Round stern vs box stern??

Discussion in 'Boat Design' started by Deadrise13, Feb 8, 2009.

  1. robherc
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    robherc Designer/Hobbyist

    Keep to the facts, I promoted nothing but an opinion, and called it as much when I gave it...you're the one mis-quoting, and trying to read more into my posts than I put there. Stick with the facts, or stick your nose back out...you have yet to add ANYTHING of substance to this thread. All you have posted AT ALL here is to attack other people's opinions without either proving them wrong, or giving your own...welcome to the "blocked list".
     
  2. PAR
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    PAR Yacht Designer/Builder

    My post wasn't speculation, nor any guess work as has been indignantly suggested. I'm very familiar with the stern shapes used above, it's one of my favorites, one I've employed it in several of my designs and as I posted earlier, will impart no difference on the performance of the vessel. Shown are elliptical stern vessels, typical of the type I used growing up in they very area they are from. They clear the LWL and at best will kiss it when squatting under way, which will not affect the performance envelope in any noticeable regard. If you bother to test, the sterns that are slightly immersed will show a very slight increase in drag, but not enough to get concerned about as we're talking a fraction of a knot.

    The reason for their use, which was finally mentioned, was to prevent fouling the gear and nets as it was dragged back aboard over the stern. It also was a way to gain additional working deck space well aft, while having relatively balanced ends below the LWL. This was typical of the displacement craft from which the type was derived. As power was introduced to these types, the sterns took on a different, considerably fuller shape below the LWL, but retained the elliptical stern for practical reasons.

    The first photo posted by Deadrise13, clearly shows the transom is clear. The second and third images show the semi plane version of this type, where the stern is just kissing the LWL, but provides a fair amount of bearing area when she squats. The fourth photo is clear enough, but appears also to be a semi plane hull. The other photos don't show enough to offer much information, but much can be gathered from the 5th image as they all are in semi plane mode.

    In plain english, it's a lovely stern, particularly if kept clear of the LWL. If used on a planning hull there often is a distinct knuckle used to provide bearing area aft as she squats. If a displacement mode boat, then it's kept clear. It offers stylish and effective deck space aft on a fine ended craft, isn't as effected by following seas and breaking waves as a traditional transom is and isn't as hard to build as you might think.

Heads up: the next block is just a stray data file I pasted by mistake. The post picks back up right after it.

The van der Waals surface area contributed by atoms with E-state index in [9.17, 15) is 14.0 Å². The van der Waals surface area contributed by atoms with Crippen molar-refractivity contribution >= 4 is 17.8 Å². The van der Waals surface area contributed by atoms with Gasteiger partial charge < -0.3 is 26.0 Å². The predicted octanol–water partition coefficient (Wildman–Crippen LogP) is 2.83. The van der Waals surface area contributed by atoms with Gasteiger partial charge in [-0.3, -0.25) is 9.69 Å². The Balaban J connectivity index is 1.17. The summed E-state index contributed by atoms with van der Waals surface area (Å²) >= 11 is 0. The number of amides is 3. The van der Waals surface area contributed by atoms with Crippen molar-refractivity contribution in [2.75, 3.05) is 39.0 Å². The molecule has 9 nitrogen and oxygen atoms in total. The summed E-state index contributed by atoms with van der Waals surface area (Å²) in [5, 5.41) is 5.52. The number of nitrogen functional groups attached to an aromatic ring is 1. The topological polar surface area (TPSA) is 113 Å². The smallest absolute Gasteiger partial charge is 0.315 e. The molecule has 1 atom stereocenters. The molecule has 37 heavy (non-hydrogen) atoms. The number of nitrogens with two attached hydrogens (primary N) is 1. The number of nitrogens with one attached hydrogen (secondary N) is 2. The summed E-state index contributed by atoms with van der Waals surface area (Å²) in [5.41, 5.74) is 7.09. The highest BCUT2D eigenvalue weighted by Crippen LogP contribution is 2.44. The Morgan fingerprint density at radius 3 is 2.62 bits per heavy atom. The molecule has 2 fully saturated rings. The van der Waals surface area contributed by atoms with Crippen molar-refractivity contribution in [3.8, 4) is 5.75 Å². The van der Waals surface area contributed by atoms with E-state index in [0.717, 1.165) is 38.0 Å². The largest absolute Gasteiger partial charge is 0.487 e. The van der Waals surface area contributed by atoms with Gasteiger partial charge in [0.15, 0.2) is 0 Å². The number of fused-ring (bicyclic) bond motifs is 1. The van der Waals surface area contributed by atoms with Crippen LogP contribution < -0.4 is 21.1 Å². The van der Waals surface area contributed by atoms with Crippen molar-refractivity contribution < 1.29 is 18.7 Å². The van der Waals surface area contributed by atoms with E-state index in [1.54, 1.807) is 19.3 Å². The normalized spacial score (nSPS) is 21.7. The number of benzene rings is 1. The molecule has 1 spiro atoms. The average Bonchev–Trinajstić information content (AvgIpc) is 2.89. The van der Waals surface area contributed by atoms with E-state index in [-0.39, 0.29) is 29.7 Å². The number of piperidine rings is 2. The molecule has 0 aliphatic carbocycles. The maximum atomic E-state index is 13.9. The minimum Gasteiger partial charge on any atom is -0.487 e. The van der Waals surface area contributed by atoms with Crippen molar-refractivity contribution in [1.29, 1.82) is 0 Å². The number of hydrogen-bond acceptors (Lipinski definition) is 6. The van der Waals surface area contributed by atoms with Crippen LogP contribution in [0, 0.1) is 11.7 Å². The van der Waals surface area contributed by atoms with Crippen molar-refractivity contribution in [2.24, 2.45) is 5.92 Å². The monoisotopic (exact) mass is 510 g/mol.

For those that would rather find fault or offer less then productive replies, then maybe they should just go back to the pub and suck down a few more beers instead.
     
  3. Leo Lazauskas
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    Leo Lazauskas Senior Member

    What's wrong with finding fault, or asking posters to substantiate their unscientific guesses and loopy speculations?
     
  4. Deadrise13
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    Deadrise13 Junior Member

    Thanks for the LOVE PAR

    Hey Par, it seems you have a special spot in your hart like I do for a dieing haratige. As I said I grew up on the bay and have a very special part of my past spent on these type of boats. Now I live in Fla the land of the supper boats, Don't get me wrong I love them as well. I am having a boat built this summer like the Albatrose and really appritiate all the help. I am trying to figure out how to power it. I want some sort of econamy, but need a little speed on the runs. My off shore run is about 25 mile each way and I am going to fish this boat hard. Once again thank you for your help, It shows you know your stuff and have a working knowledge of a peice of Good old American haritedge. Any Ideas on the power plan, type eng, size, set up. The boat will be 45' x14.5'. Funny when I ask the Old gentelman that is going to build her how much she will way, He said in a Harkers Island voice "I don't Know I anit never weighed one". Fine with me, they have done the job all these years, I think it will turn out just fine. I am jellouse of the guys that can figure this stuff out on a caculatore. Thanks again for all the positive input!! Peace--------
     
  5. PAR
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    PAR Yacht Designer/Builder

    Without a more defined design brief, I wouldn't want to speculate on propulsion hull form, etc.

    I suspect the old timer will build what he wants to build regardless of what the plans provided. This is more often the case then most realize, as the average owner couldn't tell the difference between 14 or 17 degrees in deadrise, if the builder "thought it should be this way". Most of the time they produce a boat that is inferior to the drawn plans, but it's difficult to compare so, they get away with it.

    I've designed quite a few elliptical stern craft and have specialized in shoal draft as in the Chesapeake and here in Florida, it's always been an issue with me. Who's doing the design work?

    You mentioned 25 knots as the top speed of the boats you're familiar with. Assuming they're around 40' LWL, at 25 knots they're pretty much up on full plane (2.9 S/L). Semi plane speeds (what most are capable of) would be from about 9 knots to near 20. Displacement would be below 8.5 knots of course.